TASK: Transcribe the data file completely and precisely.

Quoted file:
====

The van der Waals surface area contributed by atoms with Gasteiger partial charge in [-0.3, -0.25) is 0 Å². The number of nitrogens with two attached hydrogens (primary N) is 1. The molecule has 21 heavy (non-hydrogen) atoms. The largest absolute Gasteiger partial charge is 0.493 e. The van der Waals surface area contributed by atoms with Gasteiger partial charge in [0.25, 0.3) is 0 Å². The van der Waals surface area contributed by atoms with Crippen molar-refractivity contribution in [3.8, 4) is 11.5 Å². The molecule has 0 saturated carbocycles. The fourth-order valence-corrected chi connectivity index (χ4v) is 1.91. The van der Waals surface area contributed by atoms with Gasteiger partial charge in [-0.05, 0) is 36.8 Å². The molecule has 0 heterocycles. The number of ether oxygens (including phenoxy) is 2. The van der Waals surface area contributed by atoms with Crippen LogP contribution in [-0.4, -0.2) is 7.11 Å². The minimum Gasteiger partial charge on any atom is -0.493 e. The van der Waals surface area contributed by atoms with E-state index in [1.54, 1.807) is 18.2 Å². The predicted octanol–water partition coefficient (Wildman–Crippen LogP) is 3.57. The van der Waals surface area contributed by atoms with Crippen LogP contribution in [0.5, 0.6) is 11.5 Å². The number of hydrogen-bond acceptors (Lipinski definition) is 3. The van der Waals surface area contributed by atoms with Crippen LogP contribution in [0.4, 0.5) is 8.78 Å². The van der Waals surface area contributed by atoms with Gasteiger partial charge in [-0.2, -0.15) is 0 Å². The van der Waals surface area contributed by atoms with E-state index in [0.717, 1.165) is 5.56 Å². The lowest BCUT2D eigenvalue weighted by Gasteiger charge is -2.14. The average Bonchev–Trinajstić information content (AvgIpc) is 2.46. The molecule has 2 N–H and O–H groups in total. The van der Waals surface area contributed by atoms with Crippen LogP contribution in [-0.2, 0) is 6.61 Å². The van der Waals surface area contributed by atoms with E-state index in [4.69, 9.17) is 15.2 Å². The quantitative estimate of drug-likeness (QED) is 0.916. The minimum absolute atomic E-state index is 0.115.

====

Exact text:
The van der Waals surface area contributed by atoms with Gasteiger partial charge in [-0.3, -0.25) is 0 Å². The number of nitrogens with two attached hydrogens (primary N) is 1. The molecule has 21 heavy (non-hydrogen) atoms. The largest absolute Gasteiger partial charge is 0.493 e. The van der Waals surface area contributed by atoms with Gasteiger partial charge in [0.25, 0.3) is 0 Å². The van der Waals surface area contributed by atoms with Crippen molar-refractivity contribution in [3.8, 4) is 11.5 Å². The molecule has 0 saturated carbocycles. The fourth-order valence-corrected chi connectivity index (χ4v) is 1.91. The van der Waals surface area contributed by atoms with Gasteiger partial charge in [-0.05, 0) is 36.8 Å². The molecule has 0 heterocycles. The number of ether oxygens (including phenoxy) is 2. The van der Waals surface area contributed by atoms with Crippen LogP contribution in [-0.4, -0.2) is 7.11 Å². The minimum Gasteiger partial charge on any atom is -0.493 e. The van der Waals surface area contributed by atoms with E-state index in [1.54, 1.807) is 18.2 Å². The predicted octanol–water partition coefficient (Wildman–Crippen LogP) is 3.57. The van der Waals surface area contributed by atoms with Crippen LogP contribution in [0.5, 0.6) is 11.5 Å². The number of hydrogen-bond acceptors (Lipinski definition) is 3. The van der Waals surface area contributed by atoms with Crippen LogP contribution in [0.4, 0.5) is 8.78 Å². The van der Waals surface area contributed by atoms with Gasteiger partial charge in [-0.2, -0.15) is 0 Å². The van der Waals surface area contributed by atoms with E-state index in [0.717, 1.165) is 5.56 Å². The lowest BCUT2D eigenvalue weighted by Gasteiger charge is -2.14. The average Bonchev–Trinajstić information content (AvgIpc) is 2.46. The molecule has 2 N–H and O–H groups in total. The van der Waals surface area contributed by atoms with Crippen LogP contribution in [-0.2, 0) is 6.61 Å². The van der Waals surface area contributed by atoms with E-state index in [4.69, 9.17) is 15.2 Å². The quantitative estimate of drug-likeness (QED) is 0.916. The minimum absolute atomic E-state index is 0.115.